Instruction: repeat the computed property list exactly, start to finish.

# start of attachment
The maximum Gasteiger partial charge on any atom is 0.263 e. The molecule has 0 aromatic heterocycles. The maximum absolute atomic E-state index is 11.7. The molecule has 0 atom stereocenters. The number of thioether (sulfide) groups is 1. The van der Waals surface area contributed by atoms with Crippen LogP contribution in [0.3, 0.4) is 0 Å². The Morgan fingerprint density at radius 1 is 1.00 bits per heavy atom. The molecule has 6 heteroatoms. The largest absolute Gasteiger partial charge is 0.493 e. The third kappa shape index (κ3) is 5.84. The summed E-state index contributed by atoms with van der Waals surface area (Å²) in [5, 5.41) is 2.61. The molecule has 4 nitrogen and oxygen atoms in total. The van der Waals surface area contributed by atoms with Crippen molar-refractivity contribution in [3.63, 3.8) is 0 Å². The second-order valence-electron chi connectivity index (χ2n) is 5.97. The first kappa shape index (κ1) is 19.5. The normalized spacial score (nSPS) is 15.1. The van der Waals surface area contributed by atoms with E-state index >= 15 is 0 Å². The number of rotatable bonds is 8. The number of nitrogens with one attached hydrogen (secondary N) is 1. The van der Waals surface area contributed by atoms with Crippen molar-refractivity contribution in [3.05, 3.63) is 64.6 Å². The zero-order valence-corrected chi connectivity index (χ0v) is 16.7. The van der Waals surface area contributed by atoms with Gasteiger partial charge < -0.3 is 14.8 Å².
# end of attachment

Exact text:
The maximum Gasteiger partial charge on any atom is 0.263 e. The molecule has 0 aromatic heterocycles. The maximum absolute atomic E-state index is 11.7. The molecule has 0 atom stereocenters. The number of thioether (sulfide) groups is 1. The van der Waals surface area contributed by atoms with Crippen LogP contribution in [0.3, 0.4) is 0 Å². The Morgan fingerprint density at radius 1 is 1.00 bits per heavy atom. The molecule has 6 heteroatoms. The largest absolute Gasteiger partial charge is 0.493 e. The third kappa shape index (κ3) is 5.84. The summed E-state index contributed by atoms with van der Waals surface area (Å²) in [5, 5.41) is 2.61. The molecule has 4 nitrogen and oxygen atoms in total. The van der Waals surface area contributed by atoms with Crippen molar-refractivity contribution in [3.63, 3.8) is 0 Å². The second-order valence-electron chi connectivity index (χ2n) is 5.97. The first kappa shape index (κ1) is 19.5. The normalized spacial score (nSPS) is 15.1. The van der Waals surface area contributed by atoms with E-state index >= 15 is 0 Å². The number of rotatable bonds is 8. The number of nitrogens with one attached hydrogen (secondary N) is 1. The van der Waals surface area contributed by atoms with Crippen molar-refractivity contribution in [3.05, 3.63) is 64.6 Å². The zero-order valence-corrected chi connectivity index (χ0v) is 16.7. The van der Waals surface area contributed by atoms with Gasteiger partial charge < -0.3 is 14.8 Å².